Steel Diver: Sub Wars will go down in Nintendo history, an honour perhaps exceeding its status as a very good download game — this is because it represents the big N's first full dalliance with free-to-play. Its February arrival on the 3DS eShop caused plenty of fascination, as a result, and it was a solid first entry to utilise the payment model, as the free offering was substantial enough to hook plenty in for the full experience.
With a campaign and online multiplayer showing off its surprisingly enjoyable brand of slow-paced first-person shooting, it's still a title that can be spotted on some 3DS screens here in the Nintendo Life office. With the dust settled after its arrival and the free-to-play model having successfully avoided causing Nintendo fans to riot on the streets, we've had the opportunity to have a brief catch up with some of the key figures behind the project. We spoke to producer Tadashi Sugiyama and director Takaya Imamura, both from Nintendo, while development partner Vitei's Giles Goddard, who also served as program director, popped in to clarify his studio's role.
We learn a little more about the most successful paid content aspects of the project, design choices that have helped it succeed and, notably, why we should stop looking for hidden meaning in the cameo appearance of Peppy Hare.
Why did you pick Steel Diver as the basis for one of your first free to play releases?
Sugiyama-san: We felt that this game is part of a niche genre of games about submarines, and as such we wanted to ensure as many people as possible could try this out and as such we felt it would be a good title to have as a free to play game.
Given the game's free to play concept, did you have to approach development and design in a slightly different fashion to a typical title?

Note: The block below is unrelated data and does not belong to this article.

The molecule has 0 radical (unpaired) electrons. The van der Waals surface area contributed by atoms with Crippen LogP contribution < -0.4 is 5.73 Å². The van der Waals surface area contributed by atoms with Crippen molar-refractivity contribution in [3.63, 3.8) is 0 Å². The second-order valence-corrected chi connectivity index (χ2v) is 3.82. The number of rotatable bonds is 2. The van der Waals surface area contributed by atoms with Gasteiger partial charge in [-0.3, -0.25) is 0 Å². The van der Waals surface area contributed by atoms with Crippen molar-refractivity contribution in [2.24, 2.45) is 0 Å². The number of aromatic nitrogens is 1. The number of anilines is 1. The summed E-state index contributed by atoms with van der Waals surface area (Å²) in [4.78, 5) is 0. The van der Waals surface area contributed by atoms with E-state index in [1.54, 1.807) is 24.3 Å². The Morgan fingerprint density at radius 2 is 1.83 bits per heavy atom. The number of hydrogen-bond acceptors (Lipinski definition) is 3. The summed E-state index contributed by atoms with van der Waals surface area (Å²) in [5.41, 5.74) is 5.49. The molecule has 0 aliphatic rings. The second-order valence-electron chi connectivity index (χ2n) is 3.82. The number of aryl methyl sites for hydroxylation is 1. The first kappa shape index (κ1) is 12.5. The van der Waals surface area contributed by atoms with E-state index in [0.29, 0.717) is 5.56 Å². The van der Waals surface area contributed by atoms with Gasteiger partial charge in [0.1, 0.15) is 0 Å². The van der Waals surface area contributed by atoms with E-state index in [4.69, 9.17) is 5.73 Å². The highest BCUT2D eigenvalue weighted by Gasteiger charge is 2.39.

Sugiyama-san: We were adjusting the game right up until the end of development and as such thinking thinking about what to add to make it as fun as possible as a free game, as well as how to encourage players who do try it out to upgrade to the premium version and see the benefits of the premium version.
Can you explain and clarify the working relationship between Vitei and Nintendo for this project? What was Nintendo's role in the process?
Sugiyama-san: We have a long history with Mr Goddard of Vitei; he helped us in the development of Star Fox for the SNES. When we were first talking about the previous title, Steel Diver, it was Mr Miyamoto who wanted us to work together with Mr Goddard’s company, Vitei, on the project. Nintendo handled, for example, the direction and sound side of things, as well as providing programming support for the multiplayer.
And what duties did Vitei handle during development?
Goddard: Vitei handled the programming, graphics, level design and such.
Can you outline some of the considerations and steps taken to find the right balance with the pricing and structure of the paid content, while encouraging interest with the free version?
Sugiyama-san: We didn’t really have a concrete process for this, we just focused on making something that users would naturally want to go on to purchase, rather than making something that keeps asking for payment during play.